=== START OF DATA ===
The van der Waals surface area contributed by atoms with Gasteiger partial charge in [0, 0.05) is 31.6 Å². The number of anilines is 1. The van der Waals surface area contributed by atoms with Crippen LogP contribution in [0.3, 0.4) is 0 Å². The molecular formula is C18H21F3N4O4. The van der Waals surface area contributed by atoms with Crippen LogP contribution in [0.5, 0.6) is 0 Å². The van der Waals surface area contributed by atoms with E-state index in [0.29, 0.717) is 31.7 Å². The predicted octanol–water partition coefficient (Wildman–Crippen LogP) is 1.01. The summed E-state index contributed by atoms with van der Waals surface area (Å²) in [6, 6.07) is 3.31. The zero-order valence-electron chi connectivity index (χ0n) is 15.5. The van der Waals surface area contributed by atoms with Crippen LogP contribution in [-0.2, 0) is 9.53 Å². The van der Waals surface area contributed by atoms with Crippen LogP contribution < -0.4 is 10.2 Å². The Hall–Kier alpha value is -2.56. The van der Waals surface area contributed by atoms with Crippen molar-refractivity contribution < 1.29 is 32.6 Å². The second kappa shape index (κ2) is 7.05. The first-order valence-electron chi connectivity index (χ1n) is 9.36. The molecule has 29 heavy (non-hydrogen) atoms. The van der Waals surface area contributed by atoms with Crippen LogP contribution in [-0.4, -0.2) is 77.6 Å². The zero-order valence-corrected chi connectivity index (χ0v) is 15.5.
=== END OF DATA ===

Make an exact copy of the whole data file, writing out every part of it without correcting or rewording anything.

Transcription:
The van der Waals surface area contributed by atoms with Gasteiger partial charge in [0, 0.05) is 31.6 Å². The number of anilines is 1. The van der Waals surface area contributed by atoms with Crippen LogP contribution in [0.3, 0.4) is 0 Å². The molecular formula is C18H21F3N4O4. The van der Waals surface area contributed by atoms with Crippen LogP contribution in [0.5, 0.6) is 0 Å². The van der Waals surface area contributed by atoms with E-state index in [0.29, 0.717) is 31.7 Å². The predicted octanol–water partition coefficient (Wildman–Crippen LogP) is 1.01. The summed E-state index contributed by atoms with van der Waals surface area (Å²) in [6, 6.07) is 3.31. The zero-order valence-electron chi connectivity index (χ0n) is 15.5. The van der Waals surface area contributed by atoms with Crippen LogP contribution in [-0.2, 0) is 9.53 Å². The van der Waals surface area contributed by atoms with Crippen LogP contribution < -0.4 is 10.2 Å². The Hall–Kier alpha value is -2.56. The van der Waals surface area contributed by atoms with Crippen molar-refractivity contribution < 1.29 is 32.6 Å². The second kappa shape index (κ2) is 7.05. The first-order valence-electron chi connectivity index (χ1n) is 9.36. The molecule has 29 heavy (non-hydrogen) atoms. The van der Waals surface area contributed by atoms with Crippen LogP contribution in [-0.4, -0.2) is 77.6 Å². The zero-order valence-corrected chi connectivity index (χ0v) is 15.5.